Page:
Defendant next contends that the trial court wrongfully denied his motion for mistrial made during the prosecutor's closing argument. At one point the prosecutor argued that some of defendant's witnesses should be disbelieved because they might have been closely involved with defendant's drug activity. The prosecutor also responded to some of defense counsel's closing argument with the following language:

"The only thing we are here to decide is the guilt or innocence of this defendant. Mr. Grimm says if we knew Mr. Vanyo was a dealer why didn't we send in someone to him before. You've got to understand the way drug dealers operate. They don't sell to anybody who walks in off the street, they sell to a very few selected clientele, some people that they trust, that's why he sold to Sandy Rose, and that's not to assume that the State hasn't tried before."

It is well settled that the conduct of final argument as well as the course of the trial is within the sound discretion of the trial court. Whitacre v. State, (1980) Ind., 412 N.E.2d 1202; Faust v. State, (1977) 266 Ind. 640, 366 N.E.2d 175. Here the prosecutor was responding to defense counsel's arguments and there had been ample evidence presented to support the conviction, including two eyewitnesses and a radio monitor of the transaction by police. We do not find defendant was placed in a position of grave peril which would necessitate the reversal of his case.


Finally defendant argues that the enhancement by five years of the basic ten-year sentence was error because the trial court relied upon improper factors to enhance the sentence. The trial court cited the following aggravating circumstances as the basis for the increased sentence: the imposition of a lesser sentence would depreciate the seriousness of the offense; the defendant was over fifty years of age, held responsible jobs in the county, and was well known in his area; and to give a lesser sentence would set a bad example for younger people who might be inclined to participate in the sale of illegal drugs.

It is well settled that our statute expressly does not limit the matters that the trial court may consider in determining a sentence. Ind. Code § 35-4.1-4-7(d) (35-50-1A-7 (Burns 1979 Repl.); McManus v. State, (1982) Ind., 433 N.E.2d 775; Coleman v. State, (1980) Ind. App., 409 N.E.2d 647. In light of the nature of the offense and the character of defendant, the sentence here cannot be deemed manifestly unreasonable. It is within the trial court's authority to determine the weight to be given in each case to aggravating and mitigating circumstances and accordingly to increase or decrease the sentence as provided by the statute. Dorton v. State, (1981) Ind., 419 N.E.2d 1289; Dean v. State, (1980) Ind., 398 N.E.2d 1270. We find no error in the sentence imposed.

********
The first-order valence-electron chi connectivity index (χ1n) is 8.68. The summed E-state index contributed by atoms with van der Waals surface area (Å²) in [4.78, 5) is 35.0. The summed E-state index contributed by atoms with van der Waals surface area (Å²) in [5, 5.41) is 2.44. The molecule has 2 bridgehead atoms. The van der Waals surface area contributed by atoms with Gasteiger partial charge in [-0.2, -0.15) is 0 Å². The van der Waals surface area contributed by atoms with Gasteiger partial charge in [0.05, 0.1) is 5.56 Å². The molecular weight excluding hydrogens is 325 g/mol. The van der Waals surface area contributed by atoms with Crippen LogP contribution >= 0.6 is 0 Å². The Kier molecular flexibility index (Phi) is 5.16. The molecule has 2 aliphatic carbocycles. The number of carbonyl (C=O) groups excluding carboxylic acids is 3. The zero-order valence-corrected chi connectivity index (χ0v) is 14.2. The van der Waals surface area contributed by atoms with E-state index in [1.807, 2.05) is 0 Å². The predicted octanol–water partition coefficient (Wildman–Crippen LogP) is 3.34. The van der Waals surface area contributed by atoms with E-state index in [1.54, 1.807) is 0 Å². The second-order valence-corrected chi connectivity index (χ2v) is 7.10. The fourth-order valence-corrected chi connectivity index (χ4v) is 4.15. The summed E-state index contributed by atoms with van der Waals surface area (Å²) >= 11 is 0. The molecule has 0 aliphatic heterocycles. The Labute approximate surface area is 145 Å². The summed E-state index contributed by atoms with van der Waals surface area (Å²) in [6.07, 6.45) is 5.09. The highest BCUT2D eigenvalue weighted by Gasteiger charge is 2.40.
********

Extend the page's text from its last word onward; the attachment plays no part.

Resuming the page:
For all of the foregoing reasons there was no reversible error and the judgment of the trial court should be affirmed.

Judgment affirmed.

*528 GIVAN, C.J., and PIVARNIK, J., concur.

DeBRULER, J., concurs and dissents with opinion in which PRENTICE, J., concurs.

PRENTICE, J., concurs and dissents.

DeBRULER, Justice, concurring and dissenting.

Rule 2(1) of the Appellate Review of Sentences provides:

"The reviewing court will not revise a sentence authorized by statute except where such sentence is manifestly unreasonable in light of the nature of the offense and the character of the offender."

Appellant was convicted of selling L.S.D. to an adult for profit. At the sentencing hearing, the court enhanced the basic ten year sentence by an additional five years. The court stated his reasons for enhancement at two different places as follows:

"The Defendant is hereby sentenced to the Indiana Department of Corrections for a period of ten (10) years, plus an additional five (5) years for aggravating circumstances, same being that the imposition of a lesser sentence would depreciate the seriousness of the offense, the Defendant being a man well known in his area, being over 50 years of age and having held responsible jobs in the county." "That the defendant has held responsible positions and that he is over 50 years of age and that a shorter sentence would tend to influence younger people and depreciate the seriousness of this offense and like offenses."

Here, appellant sold drugs to an adult, and had no criminal record. He was fifty-two years of age. I understand the sentencing court to be saying that the basic ten year sentence for selling drugs by a well known middle-aged adult would be viewed by younger people in the community as so short a sentence as to constitute a form of encouragement to misbehave in like manner. The enhancement on the basis stated is manifestly unreasonable. It penalizes the defendant for years of decent law abiding conduct and upon a speculation that the basic sentence chosen by the Legislature would excite criminal behavior in an amorphous segment of society.

I would affirm the conviction and remand for imposition of the standard sentence of ten years.

PRENTICE, J., concurs.